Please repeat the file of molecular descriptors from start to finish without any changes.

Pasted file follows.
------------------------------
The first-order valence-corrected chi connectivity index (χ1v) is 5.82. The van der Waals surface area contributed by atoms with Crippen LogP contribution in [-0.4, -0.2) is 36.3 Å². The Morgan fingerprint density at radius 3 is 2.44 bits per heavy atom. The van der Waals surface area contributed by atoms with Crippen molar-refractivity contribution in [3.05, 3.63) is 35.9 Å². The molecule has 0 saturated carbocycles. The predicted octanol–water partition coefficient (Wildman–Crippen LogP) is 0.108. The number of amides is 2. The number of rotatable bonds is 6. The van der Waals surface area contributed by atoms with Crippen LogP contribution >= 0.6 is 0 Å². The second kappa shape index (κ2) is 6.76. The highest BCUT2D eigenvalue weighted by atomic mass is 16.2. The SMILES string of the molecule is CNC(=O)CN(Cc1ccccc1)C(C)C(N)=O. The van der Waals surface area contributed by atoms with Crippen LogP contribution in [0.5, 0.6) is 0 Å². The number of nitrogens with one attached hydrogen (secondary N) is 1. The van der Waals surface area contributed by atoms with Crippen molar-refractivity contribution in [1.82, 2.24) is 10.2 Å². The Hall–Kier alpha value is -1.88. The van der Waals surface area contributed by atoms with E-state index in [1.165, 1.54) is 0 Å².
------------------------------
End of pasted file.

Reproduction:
The first-order valence-corrected chi connectivity index (χ1v) is 5.82. The van der Waals surface area contributed by atoms with Crippen LogP contribution in [-0.4, -0.2) is 36.3 Å². The Morgan fingerprint density at radius 3 is 2.44 bits per heavy atom. The van der Waals surface area contributed by atoms with Crippen molar-refractivity contribution in [3.05, 3.63) is 35.9 Å². The molecule has 0 saturated carbocycles. The predicted octanol–water partition coefficient (Wildman–Crippen LogP) is 0.108. The number of amides is 2. The number of rotatable bonds is 6. The van der Waals surface area contributed by atoms with Crippen LogP contribution >= 0.6 is 0 Å². The second kappa shape index (κ2) is 6.76. The highest BCUT2D eigenvalue weighted by atomic mass is 16.2. The SMILES string of the molecule is CNC(=O)CN(Cc1ccccc1)C(C)C(N)=O. The van der Waals surface area contributed by atoms with Crippen LogP contribution in [0.5, 0.6) is 0 Å². The number of nitrogens with one attached hydrogen (secondary N) is 1. The van der Waals surface area contributed by atoms with Crippen molar-refractivity contribution in [1.82, 2.24) is 10.2 Å². The Hall–Kier alpha value is -1.88. The van der Waals surface area contributed by atoms with E-state index in [1.165, 1.54) is 0 Å².